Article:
South Korea says Sony attack bears hallmarks of North Korea, will share info with the US

South Korea on Saturday said North Korea had likely carried out a crippling cyber attack on Sony Pictures, which bore all the hallmarks of an onslaught on its own banks and media agencies last year. -- PHOTO: AFP
South Korea on Saturday said North Korea had likely carried out a crippling cyber attack on Sony Pictures, which bore all the hallmarks of an onslaught on its own banks and media agencies last year. -- PHOTO: AFP

SEOUL (AFP) - South Korea on Saturday said North Korea had likely carried out a crippling cyber attack on Sony Pictures, which bore all the hallmarks of an onslaught on its own banks and media agencies last year.

Seoul said it would share information "related to the cyber attack on Sony" with the United States and step up international cooperation in coping with further online threats.

"We express deep regret and condemn such North Korean activities as they seriously undermine the openness and security of cyber space and they constitute a crime that caused property losses," South Korea's Foreign Ministry said. In a statement, it also noted "the similarities between the attacks on Sony Pictures and those against South Korean banks and others in March last year".

An official investigation blamed North Korea's military intelligence agency for the attack, which completely shut down the networks of key TV broadcasters KBS, MBC and YTN, and crippled operations at three banks.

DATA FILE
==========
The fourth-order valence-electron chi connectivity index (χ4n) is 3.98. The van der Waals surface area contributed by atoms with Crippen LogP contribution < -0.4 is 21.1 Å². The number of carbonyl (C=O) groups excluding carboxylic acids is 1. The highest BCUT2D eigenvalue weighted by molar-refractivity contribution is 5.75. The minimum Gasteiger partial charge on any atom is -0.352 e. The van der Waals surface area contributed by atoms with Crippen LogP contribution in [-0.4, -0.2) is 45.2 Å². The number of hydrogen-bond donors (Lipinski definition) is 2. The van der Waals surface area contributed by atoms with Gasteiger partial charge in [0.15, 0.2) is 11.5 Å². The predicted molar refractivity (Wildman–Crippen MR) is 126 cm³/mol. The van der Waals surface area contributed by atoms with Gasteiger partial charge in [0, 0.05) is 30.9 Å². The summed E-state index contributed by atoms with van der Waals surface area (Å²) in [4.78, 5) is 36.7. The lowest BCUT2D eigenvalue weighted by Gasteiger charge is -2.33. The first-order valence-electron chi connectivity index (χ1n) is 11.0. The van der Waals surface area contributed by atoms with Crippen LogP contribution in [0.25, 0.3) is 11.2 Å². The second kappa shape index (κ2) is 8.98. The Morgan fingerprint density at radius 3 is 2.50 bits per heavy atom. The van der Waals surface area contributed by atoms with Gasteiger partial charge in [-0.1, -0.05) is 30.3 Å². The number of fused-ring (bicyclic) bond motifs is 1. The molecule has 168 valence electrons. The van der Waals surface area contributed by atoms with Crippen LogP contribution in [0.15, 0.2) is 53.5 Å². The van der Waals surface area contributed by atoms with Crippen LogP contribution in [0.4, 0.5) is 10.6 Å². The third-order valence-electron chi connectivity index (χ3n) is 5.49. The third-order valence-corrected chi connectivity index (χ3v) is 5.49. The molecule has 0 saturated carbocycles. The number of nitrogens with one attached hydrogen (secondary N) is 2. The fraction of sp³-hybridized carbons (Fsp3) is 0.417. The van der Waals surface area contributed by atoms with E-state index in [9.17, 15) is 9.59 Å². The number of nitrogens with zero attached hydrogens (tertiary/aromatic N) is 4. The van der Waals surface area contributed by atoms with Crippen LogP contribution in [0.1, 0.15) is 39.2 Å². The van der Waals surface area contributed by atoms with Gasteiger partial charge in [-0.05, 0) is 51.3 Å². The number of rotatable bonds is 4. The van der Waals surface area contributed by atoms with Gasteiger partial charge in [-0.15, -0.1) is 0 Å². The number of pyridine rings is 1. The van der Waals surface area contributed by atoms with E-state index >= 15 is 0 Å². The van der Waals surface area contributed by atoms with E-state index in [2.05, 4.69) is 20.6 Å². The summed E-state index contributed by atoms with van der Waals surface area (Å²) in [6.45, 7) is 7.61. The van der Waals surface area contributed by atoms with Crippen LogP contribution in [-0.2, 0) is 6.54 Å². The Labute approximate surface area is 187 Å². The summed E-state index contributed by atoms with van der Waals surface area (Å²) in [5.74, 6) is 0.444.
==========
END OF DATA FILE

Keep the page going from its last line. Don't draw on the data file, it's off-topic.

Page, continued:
Access records and the malicious codes used in the attack in South Korea pointed to the North's military Reconnaissance General Bureau, the Korea Internet and Security Agency (KISA) said, calling it a "premeditated, well-planned cyber attack by North Korea".

Professor Lim Jong In of Korea University Graduate School of Information Security said the North has created its own army of cyber experts, around 1,000 of which work in China, who can "turn into hackers at a moment's notice and mount attacks".

"With 6,000 hackers under its cyber warfare command, it is counted as one of the world's top-five countries in terms of cyber warfare capabilities. It selects some 300 students and raise them as elite cyber warriors every year," he told AFP.

"The North is one of the world's least wired states and therefore, it is quite safe from online counter-attacks."

Sony cancelled the Christmas Day release of The Interview, a madcap romp about a CIA plot to kill North Korean leader Kim Jong Un, after anonymous hackers invoked the 9/11 attacks in threatening cinemas screening the film.